The minute you enter school, there are barriers everywhere. Clayton’s and my lives were very different, but still almost similar. My mother didn’t know how to bring up a blind female child, and she abused me because she didn’t want an illegitimate child out of wedlock. Clayton’s mom and dad had two more kids, a boy and later a girl. I had two brothers to contend with. While we both had issues with siblings, mostly because they got all the gold and attention, we had far different experiences when it came to violence and how each family unit dealt with it. While my parents kept on rewarding my brothers for hurting me, only to stop when I kept telling them it was unfair what they did for them versus me, Clayton’s parental units rewarded violence and anger out of his brother, as if to say, “Okay, go ahead and kill your brother.” It was as if the violence in his own family was a game to get rid of the most vulnerable person in the house, and for a variety of reasons, the brother went on to become a criminal in a prison system. Clayton lives now with all the anger and hurt inside, and it comes out sometimes, but it’s not necessarily his fault. I try to be there, but it’s tough sometimes. I love him so much, and I see good in him a lot, that good being the tender way he embraces me, kisses, and whatever else he does. I won’t go into it here.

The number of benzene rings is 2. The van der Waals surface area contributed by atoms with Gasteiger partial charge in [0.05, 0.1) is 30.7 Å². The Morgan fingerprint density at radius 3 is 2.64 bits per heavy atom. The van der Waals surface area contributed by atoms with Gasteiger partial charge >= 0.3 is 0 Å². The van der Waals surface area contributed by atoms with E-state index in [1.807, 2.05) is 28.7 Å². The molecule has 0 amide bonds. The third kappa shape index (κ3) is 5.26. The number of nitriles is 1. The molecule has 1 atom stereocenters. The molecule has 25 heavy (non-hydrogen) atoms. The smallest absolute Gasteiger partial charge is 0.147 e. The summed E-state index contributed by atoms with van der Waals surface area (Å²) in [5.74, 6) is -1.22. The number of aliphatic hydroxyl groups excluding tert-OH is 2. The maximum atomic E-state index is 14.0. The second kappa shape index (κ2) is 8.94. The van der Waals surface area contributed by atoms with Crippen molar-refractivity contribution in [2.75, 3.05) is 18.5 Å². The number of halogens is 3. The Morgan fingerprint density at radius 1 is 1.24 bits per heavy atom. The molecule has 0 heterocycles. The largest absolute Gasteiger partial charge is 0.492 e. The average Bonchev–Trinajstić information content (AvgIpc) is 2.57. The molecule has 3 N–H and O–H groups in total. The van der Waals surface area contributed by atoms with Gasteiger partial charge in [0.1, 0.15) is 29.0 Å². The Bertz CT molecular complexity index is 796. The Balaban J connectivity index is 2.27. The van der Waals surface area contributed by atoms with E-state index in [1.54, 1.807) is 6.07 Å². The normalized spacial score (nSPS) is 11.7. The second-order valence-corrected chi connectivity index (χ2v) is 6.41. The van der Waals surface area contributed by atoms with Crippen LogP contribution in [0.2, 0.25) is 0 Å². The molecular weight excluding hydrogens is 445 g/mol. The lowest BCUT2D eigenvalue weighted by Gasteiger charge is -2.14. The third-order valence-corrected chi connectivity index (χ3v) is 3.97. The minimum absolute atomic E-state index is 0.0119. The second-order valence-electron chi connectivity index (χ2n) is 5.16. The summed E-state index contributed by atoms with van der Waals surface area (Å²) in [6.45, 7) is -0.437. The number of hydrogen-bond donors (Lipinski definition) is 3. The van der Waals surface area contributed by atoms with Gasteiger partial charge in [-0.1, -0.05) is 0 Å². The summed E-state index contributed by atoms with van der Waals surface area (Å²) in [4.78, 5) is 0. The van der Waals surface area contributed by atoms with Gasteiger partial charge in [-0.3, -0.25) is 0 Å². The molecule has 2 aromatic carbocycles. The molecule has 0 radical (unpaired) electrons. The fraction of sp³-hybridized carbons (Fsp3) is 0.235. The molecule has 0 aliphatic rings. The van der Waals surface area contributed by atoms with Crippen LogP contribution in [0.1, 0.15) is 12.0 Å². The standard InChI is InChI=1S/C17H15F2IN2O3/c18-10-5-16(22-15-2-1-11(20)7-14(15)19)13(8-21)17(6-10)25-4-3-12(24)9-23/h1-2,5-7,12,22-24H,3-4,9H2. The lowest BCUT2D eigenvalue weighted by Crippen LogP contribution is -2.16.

AS for both our educations, they were hampered by teachers. My teacher of the visually impaired, while I had a long relationship with her, was stupid enough to tell strangers about my love life. Clayton had a variety of personalities and TVI’s to work with. There is a TVI shortage, so if anyone wants to be one, just learn Braille and cane skills too, and close your eyes and try to live as we do every day. I had good cane instructors, but I was experiencing a lot of emotional abuse at home. Clayton’s abuse might have looked a bit or a lot worse, but abuse is abuse no matter what the cause. Most disabled children experience one or more forms of abuse, especially female children around the world. Disabled females seem to be undesired all over the globe, especially in the third world, but it doesn’t get much better in the United States and first world countries. For instance, the Braille literacy rate among blind people is now 7%, according to some new study Clayton pulled out. Not shocking, it was 10% in my youth. 7 is unacceptable, only 3 out of 10 blind children are taught Braille by a properly certified TVI, teacher of the visually impaired. Clayton and I are the lucky few blind adults who read Braille, which was invented by a twelve-year-old French boy in a blindness school, but was vehemently opposed by his French school directors for the reason that the directors wanted the students at that school to be so heavily dependent on them. Sight supremacy at its finest occurred in this school back in the day. We would visit French monuments, including the blind school in France, where Braille was invented, but what I want to really do is visit Notre Dame, listen to the sounds of a pipe organ, hear the bells peeling the vespers and evening mass or something, but that doesn’t mean I’m discounting blind schools. They might have restrictions on visitors. Foreign visitors might be intimidating, but if I spoke French, I might have the ability to persuade the heads up that I can visit the spot and learn about the history of braille. Louis Braille invented this writing system, yet only 7% of the blind read it all the time.